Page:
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Small risk of sex triggering a heart attack in people at risk of heart disease

September 16, 2001

Having sex is a potential trigger for a heart attack in people with heart disease. But the risk is small, provided other regular forms of exercise are taken, finds research in Heart.

Over 650 people admitted to hospital with their first heart attack between 1993 and 1994 took part in the study. Over three quarters were men. Half were aged between 45 and 60. And around three quarters were married.

They were interviewed shortly after recovery about any symptoms and the circumstances, including sexual activity, during the four days leading up to their heart attack. They were also asked general questions about the frequency and timing of sex. Physical fitness was assessed by the frequency and intensity of regular exercise.

Most of the interviewees were sexually active. Of all those interviewed, almost four out of 10 had had premonitory symptoms, but none had had sex in the four hours before the heart attack. Of the remainder, just five had had sex two hours before their attack.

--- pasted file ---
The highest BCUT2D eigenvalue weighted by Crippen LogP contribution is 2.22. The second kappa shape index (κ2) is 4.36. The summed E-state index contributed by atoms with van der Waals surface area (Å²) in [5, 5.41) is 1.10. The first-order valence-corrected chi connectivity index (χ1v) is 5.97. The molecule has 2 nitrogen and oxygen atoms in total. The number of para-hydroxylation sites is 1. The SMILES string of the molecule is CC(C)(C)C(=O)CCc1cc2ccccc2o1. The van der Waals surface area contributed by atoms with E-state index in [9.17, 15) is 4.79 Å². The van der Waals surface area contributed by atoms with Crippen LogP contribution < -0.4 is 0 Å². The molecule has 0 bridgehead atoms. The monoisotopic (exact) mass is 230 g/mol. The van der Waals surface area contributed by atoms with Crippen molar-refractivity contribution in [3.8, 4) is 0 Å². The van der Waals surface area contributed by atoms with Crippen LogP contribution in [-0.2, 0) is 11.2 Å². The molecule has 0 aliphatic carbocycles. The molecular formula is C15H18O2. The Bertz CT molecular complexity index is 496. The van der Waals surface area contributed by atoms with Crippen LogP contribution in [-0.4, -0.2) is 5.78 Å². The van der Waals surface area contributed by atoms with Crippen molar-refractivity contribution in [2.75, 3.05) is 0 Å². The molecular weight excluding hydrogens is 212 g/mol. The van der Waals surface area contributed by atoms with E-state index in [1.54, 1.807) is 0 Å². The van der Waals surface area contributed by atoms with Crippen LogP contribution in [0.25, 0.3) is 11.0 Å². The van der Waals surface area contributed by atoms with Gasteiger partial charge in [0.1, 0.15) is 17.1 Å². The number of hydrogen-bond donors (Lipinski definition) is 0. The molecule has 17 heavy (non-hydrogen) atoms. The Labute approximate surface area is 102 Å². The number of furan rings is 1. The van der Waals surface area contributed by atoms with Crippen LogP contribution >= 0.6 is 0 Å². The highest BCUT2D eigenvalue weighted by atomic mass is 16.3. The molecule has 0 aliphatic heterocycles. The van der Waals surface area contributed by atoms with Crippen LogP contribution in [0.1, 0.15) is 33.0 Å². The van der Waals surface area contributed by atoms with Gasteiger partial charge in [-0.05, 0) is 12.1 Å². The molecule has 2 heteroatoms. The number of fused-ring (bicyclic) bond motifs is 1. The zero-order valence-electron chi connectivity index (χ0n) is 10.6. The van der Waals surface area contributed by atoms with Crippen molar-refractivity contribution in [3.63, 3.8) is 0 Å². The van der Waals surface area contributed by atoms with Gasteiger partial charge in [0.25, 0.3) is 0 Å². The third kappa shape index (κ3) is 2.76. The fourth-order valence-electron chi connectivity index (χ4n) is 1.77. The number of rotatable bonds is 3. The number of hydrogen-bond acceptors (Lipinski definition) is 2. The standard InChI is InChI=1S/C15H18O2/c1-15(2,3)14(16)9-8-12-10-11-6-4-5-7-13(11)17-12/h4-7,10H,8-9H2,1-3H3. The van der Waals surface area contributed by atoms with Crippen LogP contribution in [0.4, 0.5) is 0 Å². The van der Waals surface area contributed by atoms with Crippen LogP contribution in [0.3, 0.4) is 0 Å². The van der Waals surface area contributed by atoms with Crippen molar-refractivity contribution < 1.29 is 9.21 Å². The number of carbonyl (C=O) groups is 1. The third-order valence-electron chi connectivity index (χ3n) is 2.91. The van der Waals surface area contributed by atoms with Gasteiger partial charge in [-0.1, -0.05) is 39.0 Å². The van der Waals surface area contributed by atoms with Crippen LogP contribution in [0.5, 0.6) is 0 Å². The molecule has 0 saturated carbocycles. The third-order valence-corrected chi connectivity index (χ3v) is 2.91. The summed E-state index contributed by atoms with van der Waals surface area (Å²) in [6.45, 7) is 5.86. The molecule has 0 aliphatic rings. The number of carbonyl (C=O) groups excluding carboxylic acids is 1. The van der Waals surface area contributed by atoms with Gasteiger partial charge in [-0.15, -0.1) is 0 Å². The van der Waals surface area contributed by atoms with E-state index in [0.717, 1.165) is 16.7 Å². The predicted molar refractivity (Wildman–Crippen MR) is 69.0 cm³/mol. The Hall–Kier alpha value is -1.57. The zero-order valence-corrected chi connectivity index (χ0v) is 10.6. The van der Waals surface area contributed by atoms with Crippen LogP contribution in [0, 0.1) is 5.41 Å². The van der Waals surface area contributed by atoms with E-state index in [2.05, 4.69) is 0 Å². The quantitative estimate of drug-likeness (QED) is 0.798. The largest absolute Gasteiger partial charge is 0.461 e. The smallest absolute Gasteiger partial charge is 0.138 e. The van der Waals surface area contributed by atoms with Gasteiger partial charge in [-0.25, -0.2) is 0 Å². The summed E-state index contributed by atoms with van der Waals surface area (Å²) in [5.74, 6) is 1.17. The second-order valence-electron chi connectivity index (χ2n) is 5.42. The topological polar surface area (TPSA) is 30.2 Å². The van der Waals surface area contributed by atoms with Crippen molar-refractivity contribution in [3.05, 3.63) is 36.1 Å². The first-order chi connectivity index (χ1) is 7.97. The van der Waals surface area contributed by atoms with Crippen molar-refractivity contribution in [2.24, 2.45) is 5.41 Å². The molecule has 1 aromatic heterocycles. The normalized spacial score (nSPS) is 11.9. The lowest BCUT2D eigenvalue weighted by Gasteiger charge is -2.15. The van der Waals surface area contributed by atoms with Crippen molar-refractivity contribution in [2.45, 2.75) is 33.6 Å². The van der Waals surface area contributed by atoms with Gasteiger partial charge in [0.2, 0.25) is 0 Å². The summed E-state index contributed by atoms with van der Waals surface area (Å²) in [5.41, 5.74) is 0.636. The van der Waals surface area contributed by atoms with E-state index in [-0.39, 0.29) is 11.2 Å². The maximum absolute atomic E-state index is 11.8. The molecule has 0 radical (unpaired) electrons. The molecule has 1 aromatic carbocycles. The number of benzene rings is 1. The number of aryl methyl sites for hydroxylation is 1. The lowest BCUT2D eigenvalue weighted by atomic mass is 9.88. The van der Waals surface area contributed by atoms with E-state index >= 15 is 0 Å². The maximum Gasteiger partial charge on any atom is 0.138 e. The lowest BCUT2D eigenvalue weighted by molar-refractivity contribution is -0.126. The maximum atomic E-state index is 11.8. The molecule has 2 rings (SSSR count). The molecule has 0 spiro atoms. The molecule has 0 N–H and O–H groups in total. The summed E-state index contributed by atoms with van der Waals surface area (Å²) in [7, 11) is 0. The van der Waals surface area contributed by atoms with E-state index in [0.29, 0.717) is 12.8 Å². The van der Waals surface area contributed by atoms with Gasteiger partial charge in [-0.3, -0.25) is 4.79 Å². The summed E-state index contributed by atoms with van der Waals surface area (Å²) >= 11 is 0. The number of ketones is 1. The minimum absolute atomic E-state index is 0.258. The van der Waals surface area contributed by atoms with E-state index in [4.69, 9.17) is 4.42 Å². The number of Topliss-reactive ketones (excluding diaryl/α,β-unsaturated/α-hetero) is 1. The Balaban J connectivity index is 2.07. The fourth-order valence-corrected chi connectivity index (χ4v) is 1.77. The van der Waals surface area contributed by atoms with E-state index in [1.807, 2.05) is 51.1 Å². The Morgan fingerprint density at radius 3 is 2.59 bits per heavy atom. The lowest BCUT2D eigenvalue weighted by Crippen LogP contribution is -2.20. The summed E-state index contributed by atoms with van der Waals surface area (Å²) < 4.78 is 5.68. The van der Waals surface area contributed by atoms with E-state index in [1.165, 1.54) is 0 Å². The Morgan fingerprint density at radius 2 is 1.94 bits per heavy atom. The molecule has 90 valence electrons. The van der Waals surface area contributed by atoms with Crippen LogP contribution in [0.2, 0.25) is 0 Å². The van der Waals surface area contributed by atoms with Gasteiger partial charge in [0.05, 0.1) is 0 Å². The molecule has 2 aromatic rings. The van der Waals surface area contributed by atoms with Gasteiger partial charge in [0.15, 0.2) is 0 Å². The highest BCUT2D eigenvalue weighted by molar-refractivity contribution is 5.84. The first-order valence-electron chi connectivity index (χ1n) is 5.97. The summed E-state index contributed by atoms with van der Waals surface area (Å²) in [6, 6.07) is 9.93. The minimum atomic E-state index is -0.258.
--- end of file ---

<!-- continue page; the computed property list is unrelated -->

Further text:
The researchers calculated that those having sex were twice as likely to have a heart attack an hour later as those who had not had sex. And those who took little or no exercise were four times as likely to have a heart attack an hour later. Alarming as this might sound, the researchers say that the absolute risk per hour is very low, added to which the frequency of sex tended to be low. They therefore conclude that sex once a week poses only minimal risk, and that doctors should encourage heart patients not to abstain from sex for fear of triggering a heart attack.
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[Sexual activity as a trigger of myocardial infarction. A case-crossover analysis in the Stockholm Heart Epidemiology Programme (SHEEP) 2001;86:387-90]

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